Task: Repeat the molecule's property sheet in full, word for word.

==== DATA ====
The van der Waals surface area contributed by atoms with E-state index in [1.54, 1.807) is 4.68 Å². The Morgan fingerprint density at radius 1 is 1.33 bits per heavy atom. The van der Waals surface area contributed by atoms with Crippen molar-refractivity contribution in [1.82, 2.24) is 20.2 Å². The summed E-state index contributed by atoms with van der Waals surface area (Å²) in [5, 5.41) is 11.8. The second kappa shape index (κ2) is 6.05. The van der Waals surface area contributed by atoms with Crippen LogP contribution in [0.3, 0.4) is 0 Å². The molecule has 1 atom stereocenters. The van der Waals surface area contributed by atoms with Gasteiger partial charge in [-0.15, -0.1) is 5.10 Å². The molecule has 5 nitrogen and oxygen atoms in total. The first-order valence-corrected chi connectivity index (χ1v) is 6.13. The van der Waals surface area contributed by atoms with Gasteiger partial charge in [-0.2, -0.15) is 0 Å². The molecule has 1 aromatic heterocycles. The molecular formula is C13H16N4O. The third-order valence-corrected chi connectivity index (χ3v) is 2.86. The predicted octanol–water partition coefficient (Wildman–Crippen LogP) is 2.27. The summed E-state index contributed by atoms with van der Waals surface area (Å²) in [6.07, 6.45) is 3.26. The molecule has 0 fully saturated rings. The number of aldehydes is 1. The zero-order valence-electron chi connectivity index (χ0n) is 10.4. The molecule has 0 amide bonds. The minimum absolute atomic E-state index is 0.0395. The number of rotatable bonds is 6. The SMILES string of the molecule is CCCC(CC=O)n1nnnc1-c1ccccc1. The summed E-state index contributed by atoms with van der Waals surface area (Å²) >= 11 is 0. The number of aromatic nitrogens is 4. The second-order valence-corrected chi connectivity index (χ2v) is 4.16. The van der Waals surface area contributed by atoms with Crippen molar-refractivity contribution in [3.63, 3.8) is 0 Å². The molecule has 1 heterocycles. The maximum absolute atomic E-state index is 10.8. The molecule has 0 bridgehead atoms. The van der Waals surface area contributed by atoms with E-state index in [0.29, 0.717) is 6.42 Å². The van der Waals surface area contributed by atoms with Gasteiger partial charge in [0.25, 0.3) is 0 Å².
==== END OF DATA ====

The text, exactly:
The van der Waals surface area contributed by atoms with E-state index in [1.54, 1.807) is 4.68 Å². The Morgan fingerprint density at radius 1 is 1.33 bits per heavy atom. The van der Waals surface area contributed by atoms with Crippen molar-refractivity contribution in [1.82, 2.24) is 20.2 Å². The summed E-state index contributed by atoms with van der Waals surface area (Å²) in [5, 5.41) is 11.8. The second kappa shape index (κ2) is 6.05. The van der Waals surface area contributed by atoms with Crippen LogP contribution in [0.3, 0.4) is 0 Å². The molecule has 1 atom stereocenters. The van der Waals surface area contributed by atoms with Gasteiger partial charge in [-0.15, -0.1) is 5.10 Å². The molecule has 5 nitrogen and oxygen atoms in total. The first-order valence-corrected chi connectivity index (χ1v) is 6.13. The van der Waals surface area contributed by atoms with Gasteiger partial charge in [-0.2, -0.15) is 0 Å². The molecule has 1 aromatic heterocycles. The molecular formula is C13H16N4O. The third-order valence-corrected chi connectivity index (χ3v) is 2.86. The predicted octanol–water partition coefficient (Wildman–Crippen LogP) is 2.27. The summed E-state index contributed by atoms with van der Waals surface area (Å²) in [6.07, 6.45) is 3.26. The molecule has 0 fully saturated rings. The number of aldehydes is 1. The zero-order valence-electron chi connectivity index (χ0n) is 10.4. The molecule has 0 amide bonds. The minimum absolute atomic E-state index is 0.0395. The number of rotatable bonds is 6. The SMILES string of the molecule is CCCC(CC=O)n1nnnc1-c1ccccc1. The summed E-state index contributed by atoms with van der Waals surface area (Å²) >= 11 is 0. The number of aromatic nitrogens is 4. The second-order valence-corrected chi connectivity index (χ2v) is 4.16. The van der Waals surface area contributed by atoms with Crippen molar-refractivity contribution in [3.63, 3.8) is 0 Å². The molecule has 1 heterocycles. The maximum absolute atomic E-state index is 10.8. The molecule has 0 bridgehead atoms. The van der Waals surface area contributed by atoms with E-state index in [0.29, 0.717) is 6.42 Å². The van der Waals surface area contributed by atoms with Gasteiger partial charge in [0.25, 0.3) is 0 Å².